Typically, either a linear or rotary type actuator is used to position the objective lens according to the servo mechanism. The routing mirror is held directly above the objective lens with an additional arm attached to the actuator. This additional arm adds to the mass of the payload which must be moved by the actuator. The additional weight causes the seek time to increase. Furthermore, it is important to maintain the mechanical and structural integrity of the arm so that it can withstand repeated start/stop shocks during seeks. Hence, the arm must be made relatively thick. The increased weight also contributes to excessive power consumption. Moreover, when the actuator comes to an abrupt stop at the destination track, the arm tends to vibrate. The setting time required for the vibration to subsist introduces an additional delay.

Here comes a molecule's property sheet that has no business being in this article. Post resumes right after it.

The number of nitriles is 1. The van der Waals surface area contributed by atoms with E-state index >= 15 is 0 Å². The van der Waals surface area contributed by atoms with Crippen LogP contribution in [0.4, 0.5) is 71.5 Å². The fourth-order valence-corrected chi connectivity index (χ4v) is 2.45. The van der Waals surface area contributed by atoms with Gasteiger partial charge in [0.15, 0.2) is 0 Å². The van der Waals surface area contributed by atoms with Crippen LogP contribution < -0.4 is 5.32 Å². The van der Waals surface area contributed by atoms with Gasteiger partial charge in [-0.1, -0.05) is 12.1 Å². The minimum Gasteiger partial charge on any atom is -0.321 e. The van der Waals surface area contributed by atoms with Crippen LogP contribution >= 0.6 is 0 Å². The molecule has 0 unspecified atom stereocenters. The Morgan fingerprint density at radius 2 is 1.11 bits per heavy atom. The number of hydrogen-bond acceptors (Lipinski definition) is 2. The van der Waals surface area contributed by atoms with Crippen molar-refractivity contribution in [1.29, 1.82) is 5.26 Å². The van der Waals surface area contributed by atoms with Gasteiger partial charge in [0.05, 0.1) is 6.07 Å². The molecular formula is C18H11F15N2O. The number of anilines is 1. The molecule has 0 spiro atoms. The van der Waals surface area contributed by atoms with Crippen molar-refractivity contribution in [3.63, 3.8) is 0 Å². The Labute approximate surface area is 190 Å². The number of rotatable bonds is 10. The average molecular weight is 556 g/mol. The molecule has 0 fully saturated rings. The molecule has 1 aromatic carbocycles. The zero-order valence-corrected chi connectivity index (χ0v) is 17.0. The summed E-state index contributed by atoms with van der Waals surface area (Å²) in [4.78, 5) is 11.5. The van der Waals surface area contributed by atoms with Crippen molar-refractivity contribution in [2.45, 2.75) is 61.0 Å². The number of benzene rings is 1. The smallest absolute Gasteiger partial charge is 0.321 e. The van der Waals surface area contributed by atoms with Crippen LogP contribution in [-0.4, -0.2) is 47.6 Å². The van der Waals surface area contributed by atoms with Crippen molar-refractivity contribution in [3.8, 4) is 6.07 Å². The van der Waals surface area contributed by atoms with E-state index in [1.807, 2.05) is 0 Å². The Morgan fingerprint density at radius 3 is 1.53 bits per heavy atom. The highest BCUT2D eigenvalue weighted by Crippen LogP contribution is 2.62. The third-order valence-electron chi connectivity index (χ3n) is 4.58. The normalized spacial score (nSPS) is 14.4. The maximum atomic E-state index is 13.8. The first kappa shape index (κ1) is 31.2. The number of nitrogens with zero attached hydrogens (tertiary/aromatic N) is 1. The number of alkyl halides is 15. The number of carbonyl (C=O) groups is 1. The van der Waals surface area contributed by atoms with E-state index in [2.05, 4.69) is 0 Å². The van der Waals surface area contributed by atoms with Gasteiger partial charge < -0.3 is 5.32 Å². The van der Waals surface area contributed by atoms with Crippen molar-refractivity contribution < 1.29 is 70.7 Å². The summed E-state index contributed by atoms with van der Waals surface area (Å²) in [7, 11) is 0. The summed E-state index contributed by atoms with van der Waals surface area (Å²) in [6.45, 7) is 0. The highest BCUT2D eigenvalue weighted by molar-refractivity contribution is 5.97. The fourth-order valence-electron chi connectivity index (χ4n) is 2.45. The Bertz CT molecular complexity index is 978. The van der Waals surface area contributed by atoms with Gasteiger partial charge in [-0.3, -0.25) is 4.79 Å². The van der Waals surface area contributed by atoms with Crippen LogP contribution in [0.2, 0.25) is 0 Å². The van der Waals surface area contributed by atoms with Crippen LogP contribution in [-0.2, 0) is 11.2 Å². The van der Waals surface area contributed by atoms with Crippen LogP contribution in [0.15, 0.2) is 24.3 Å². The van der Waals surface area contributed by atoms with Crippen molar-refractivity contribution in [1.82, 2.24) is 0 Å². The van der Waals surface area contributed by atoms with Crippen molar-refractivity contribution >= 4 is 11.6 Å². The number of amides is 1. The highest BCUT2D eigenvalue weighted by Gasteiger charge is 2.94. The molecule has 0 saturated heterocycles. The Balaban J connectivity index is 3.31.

Therefore, what is needed is an apparatus and method for minimizing the payload to be moved by the actuator. It would be highly preferable if the requirement of having an additional arm to hold the routing mirror could be eliminated. Also, there is a need for directing the beam down towards the disk without requiring the use of a routing mirror in order to minimize the payload. Furthermore, there is a need in the prior art for minimizing parasitic mechanical resonances and system power dissipation.